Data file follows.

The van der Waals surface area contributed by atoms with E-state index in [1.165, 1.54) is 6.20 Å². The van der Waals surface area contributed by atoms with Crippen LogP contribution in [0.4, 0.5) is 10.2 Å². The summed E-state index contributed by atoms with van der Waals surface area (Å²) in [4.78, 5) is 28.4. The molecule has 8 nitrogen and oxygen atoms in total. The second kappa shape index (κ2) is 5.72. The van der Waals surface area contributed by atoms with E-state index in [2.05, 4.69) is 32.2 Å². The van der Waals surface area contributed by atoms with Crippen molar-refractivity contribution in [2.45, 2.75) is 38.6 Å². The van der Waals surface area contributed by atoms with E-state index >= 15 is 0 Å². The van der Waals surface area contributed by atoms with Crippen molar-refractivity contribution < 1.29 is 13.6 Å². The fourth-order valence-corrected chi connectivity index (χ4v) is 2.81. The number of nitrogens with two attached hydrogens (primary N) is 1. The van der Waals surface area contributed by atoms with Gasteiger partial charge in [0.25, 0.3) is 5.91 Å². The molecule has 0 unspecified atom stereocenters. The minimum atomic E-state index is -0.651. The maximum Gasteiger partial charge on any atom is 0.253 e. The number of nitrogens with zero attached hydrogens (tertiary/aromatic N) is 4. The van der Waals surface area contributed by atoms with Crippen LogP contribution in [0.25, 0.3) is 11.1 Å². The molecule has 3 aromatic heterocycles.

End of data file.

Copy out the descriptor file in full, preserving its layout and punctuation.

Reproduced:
The van der Waals surface area contributed by atoms with E-state index in [1.165, 1.54) is 6.20 Å². The van der Waals surface area contributed by atoms with Crippen LogP contribution in [0.4, 0.5) is 10.2 Å². The summed E-state index contributed by atoms with van der Waals surface area (Å²) in [4.78, 5) is 28.4. The molecule has 8 nitrogen and oxygen atoms in total. The second kappa shape index (κ2) is 5.72. The van der Waals surface area contributed by atoms with E-state index in [2.05, 4.69) is 32.2 Å². The van der Waals surface area contributed by atoms with Crippen molar-refractivity contribution in [2.45, 2.75) is 38.6 Å². The van der Waals surface area contributed by atoms with E-state index >= 15 is 0 Å². The van der Waals surface area contributed by atoms with Crippen molar-refractivity contribution < 1.29 is 13.6 Å². The fourth-order valence-corrected chi connectivity index (χ4v) is 2.81. The number of nitrogens with two attached hydrogens (primary N) is 1. The van der Waals surface area contributed by atoms with Gasteiger partial charge in [0.25, 0.3) is 5.91 Å². The molecule has 0 unspecified atom stereocenters. The minimum atomic E-state index is -0.651. The maximum Gasteiger partial charge on any atom is 0.253 e. The number of nitrogens with zero attached hydrogens (tertiary/aromatic N) is 4. The van der Waals surface area contributed by atoms with Crippen LogP contribution in [0.25, 0.3) is 11.1 Å². The molecule has 3 aromatic heterocycles.